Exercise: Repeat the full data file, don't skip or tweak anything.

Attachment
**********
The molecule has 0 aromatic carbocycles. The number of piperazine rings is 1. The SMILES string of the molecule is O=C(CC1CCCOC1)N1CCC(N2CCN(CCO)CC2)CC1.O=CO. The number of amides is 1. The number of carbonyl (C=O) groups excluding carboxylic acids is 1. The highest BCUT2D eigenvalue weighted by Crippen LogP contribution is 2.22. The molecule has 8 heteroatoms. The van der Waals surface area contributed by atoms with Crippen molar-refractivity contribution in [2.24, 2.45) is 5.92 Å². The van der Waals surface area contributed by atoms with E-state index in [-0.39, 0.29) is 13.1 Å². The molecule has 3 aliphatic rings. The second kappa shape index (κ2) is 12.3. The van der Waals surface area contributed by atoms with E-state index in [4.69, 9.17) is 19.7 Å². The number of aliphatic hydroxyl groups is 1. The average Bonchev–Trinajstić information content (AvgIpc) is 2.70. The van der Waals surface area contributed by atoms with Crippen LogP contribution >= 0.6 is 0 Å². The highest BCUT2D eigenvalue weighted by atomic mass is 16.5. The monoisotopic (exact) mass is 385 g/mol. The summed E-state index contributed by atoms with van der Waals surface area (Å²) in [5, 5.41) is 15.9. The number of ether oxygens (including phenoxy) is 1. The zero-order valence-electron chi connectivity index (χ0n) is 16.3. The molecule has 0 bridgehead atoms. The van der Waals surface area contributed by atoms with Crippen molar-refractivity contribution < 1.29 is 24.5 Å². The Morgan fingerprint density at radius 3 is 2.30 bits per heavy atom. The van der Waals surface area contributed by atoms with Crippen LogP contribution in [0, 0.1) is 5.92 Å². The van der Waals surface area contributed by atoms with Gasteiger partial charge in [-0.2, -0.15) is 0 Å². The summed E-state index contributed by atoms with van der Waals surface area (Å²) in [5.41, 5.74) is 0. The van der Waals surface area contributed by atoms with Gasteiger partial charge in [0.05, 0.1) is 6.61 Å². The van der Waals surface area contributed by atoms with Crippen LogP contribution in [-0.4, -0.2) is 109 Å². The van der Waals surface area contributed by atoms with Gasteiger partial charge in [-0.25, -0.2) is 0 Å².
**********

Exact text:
The molecule has 0 aromatic carbocycles. The number of piperazine rings is 1. The SMILES string of the molecule is O=C(CC1CCCOC1)N1CCC(N2CCN(CCO)CC2)CC1.O=CO. The number of amides is 1. The number of carbonyl (C=O) groups excluding carboxylic acids is 1. The highest BCUT2D eigenvalue weighted by Crippen LogP contribution is 2.22. The molecule has 8 heteroatoms. The van der Waals surface area contributed by atoms with Crippen molar-refractivity contribution in [2.24, 2.45) is 5.92 Å². The van der Waals surface area contributed by atoms with E-state index in [-0.39, 0.29) is 13.1 Å². The molecule has 3 aliphatic rings. The second kappa shape index (κ2) is 12.3. The van der Waals surface area contributed by atoms with E-state index in [4.69, 9.17) is 19.7 Å². The number of aliphatic hydroxyl groups is 1. The average Bonchev–Trinajstić information content (AvgIpc) is 2.70. The van der Waals surface area contributed by atoms with Crippen LogP contribution >= 0.6 is 0 Å². The highest BCUT2D eigenvalue weighted by atomic mass is 16.5. The monoisotopic (exact) mass is 385 g/mol. The summed E-state index contributed by atoms with van der Waals surface area (Å²) in [5, 5.41) is 15.9. The number of ether oxygens (including phenoxy) is 1. The zero-order valence-electron chi connectivity index (χ0n) is 16.3. The molecule has 0 bridgehead atoms. The van der Waals surface area contributed by atoms with Crippen molar-refractivity contribution < 1.29 is 24.5 Å². The Morgan fingerprint density at radius 3 is 2.30 bits per heavy atom. The van der Waals surface area contributed by atoms with Crippen LogP contribution in [0, 0.1) is 5.92 Å². The van der Waals surface area contributed by atoms with Gasteiger partial charge in [-0.2, -0.15) is 0 Å². The summed E-state index contributed by atoms with van der Waals surface area (Å²) in [5.41, 5.74) is 0. The van der Waals surface area contributed by atoms with Gasteiger partial charge in [0.05, 0.1) is 6.61 Å². The van der Waals surface area contributed by atoms with Crippen LogP contribution in [-0.4, -0.2) is 109 Å². The van der Waals surface area contributed by atoms with Gasteiger partial charge in [-0.25, -0.2) is 0 Å².